As hospitals focus on return on capital to their investors, their priority should be to enhance patient experience, said panellists at News Corp VCCircle Healthcare Investment Summit 2016.
This can be done by putting in place small procedures and the use of technology, they said.
These procedures may not be capital intensive, and therefore may not dent the hospital’s financial returns, but go a long way in improving patient experience which will in turn benefit hospitals, panellists said.
“Patient experience at hospitals can be harrowing. For example, there are long queues. At Hinduja, we have devised kiosks where patients can check in so they don’t have to wait in queues,” said Gautam Khanna, CEO of Hinduja Hospitals.
Feedback is also now given online through tablets, instead of traditional methods of filling forms, he said, explaining other uses of technology that hospitals could adopt.
However, many people who come to hospitals are older and they may or may not understand technology; so use of technology has to be subtle, he said.
Khanna said the hospital has put in a place a mechanism where patients would be sent text messages confirming their appointments or alerting them about a delay. Also, patients can get their diagnostics reports online or via email—these reports are also available to the entire staff at the hospital, which improves turnaround time, he said.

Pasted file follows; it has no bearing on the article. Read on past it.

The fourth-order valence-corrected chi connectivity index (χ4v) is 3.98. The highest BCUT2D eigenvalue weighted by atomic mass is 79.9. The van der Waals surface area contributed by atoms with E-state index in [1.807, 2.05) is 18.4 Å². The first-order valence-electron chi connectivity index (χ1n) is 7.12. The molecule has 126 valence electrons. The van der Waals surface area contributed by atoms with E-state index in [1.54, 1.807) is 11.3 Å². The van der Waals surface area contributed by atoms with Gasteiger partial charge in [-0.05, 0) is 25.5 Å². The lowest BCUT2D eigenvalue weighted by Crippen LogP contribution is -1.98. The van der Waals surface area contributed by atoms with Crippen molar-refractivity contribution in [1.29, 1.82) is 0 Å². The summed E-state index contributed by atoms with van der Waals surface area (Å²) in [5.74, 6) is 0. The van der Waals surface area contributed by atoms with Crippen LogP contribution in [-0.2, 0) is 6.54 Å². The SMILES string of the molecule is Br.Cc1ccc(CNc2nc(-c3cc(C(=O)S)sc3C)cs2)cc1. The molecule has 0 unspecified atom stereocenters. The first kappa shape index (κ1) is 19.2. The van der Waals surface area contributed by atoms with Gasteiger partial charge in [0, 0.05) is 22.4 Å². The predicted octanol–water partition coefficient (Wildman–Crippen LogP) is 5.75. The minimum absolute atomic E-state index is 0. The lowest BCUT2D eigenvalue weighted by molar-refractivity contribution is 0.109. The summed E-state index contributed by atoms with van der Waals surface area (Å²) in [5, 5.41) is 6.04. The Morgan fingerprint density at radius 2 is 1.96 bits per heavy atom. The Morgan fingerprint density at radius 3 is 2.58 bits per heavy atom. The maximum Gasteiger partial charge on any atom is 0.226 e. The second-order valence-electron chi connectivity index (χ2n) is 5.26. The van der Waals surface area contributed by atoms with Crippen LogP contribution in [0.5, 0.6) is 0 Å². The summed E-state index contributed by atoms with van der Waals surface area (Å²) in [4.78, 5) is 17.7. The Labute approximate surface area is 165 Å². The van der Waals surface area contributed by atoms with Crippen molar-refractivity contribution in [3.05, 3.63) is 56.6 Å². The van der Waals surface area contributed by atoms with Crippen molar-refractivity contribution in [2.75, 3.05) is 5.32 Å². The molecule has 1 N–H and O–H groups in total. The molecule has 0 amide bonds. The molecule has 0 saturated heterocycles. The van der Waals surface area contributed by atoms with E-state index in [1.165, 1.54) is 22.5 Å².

The panellists also discussed how doctors can use technology to enhance patient care. “Like doctors, there is a shortage of technicians and nurses also. Hence, effective use of telemedicine for remote monitoring would be good management of resources,” Khanna said.
Almost all panellists at the event said paucity of available and trained medical talent has been affecting patient care. “There are 1,100 nephrologists in the country, but there is a need for 25,000 across cities to adequately cover patient care,” said Karthik Narayanaswamy, co-founder, Sealink Capital. Training schools attached to Single-specialty hospitals are a must now for value creation, he said.
The shortage in medical professionals can be bridged by the use of telemedicine. Hence, doctors, nurses and other medical professionals need to be trained on telemedicine, panellists said.
Telemedicine can also be used at tier 2 and tier 3 cities, but the credibility of the telemedicine depends on the doctor.
Participating a discussion on “Healthcare analytics: the net game changer for the Indian healthcare industry”, panellists emphasised the need for diligent collection of data of all patients at hospitals, which can improve patient care and enhance hospital management.
Data collection does not require overhauling of IT infrastructure but only implementation of a few simples procedures, said Mihir Shah, founder and MD of UV LifeSciences.
“To give better care and attention to patients and help in quick decision making, hospitals should also share data with each other,” said Rahul Garg, director, Medsurg Business, Boston Scientific.
Data analytics can also be used to predict an onset of diseases or illness, said Vikram Kumar, founder and CEO of Multiplier Solutions.
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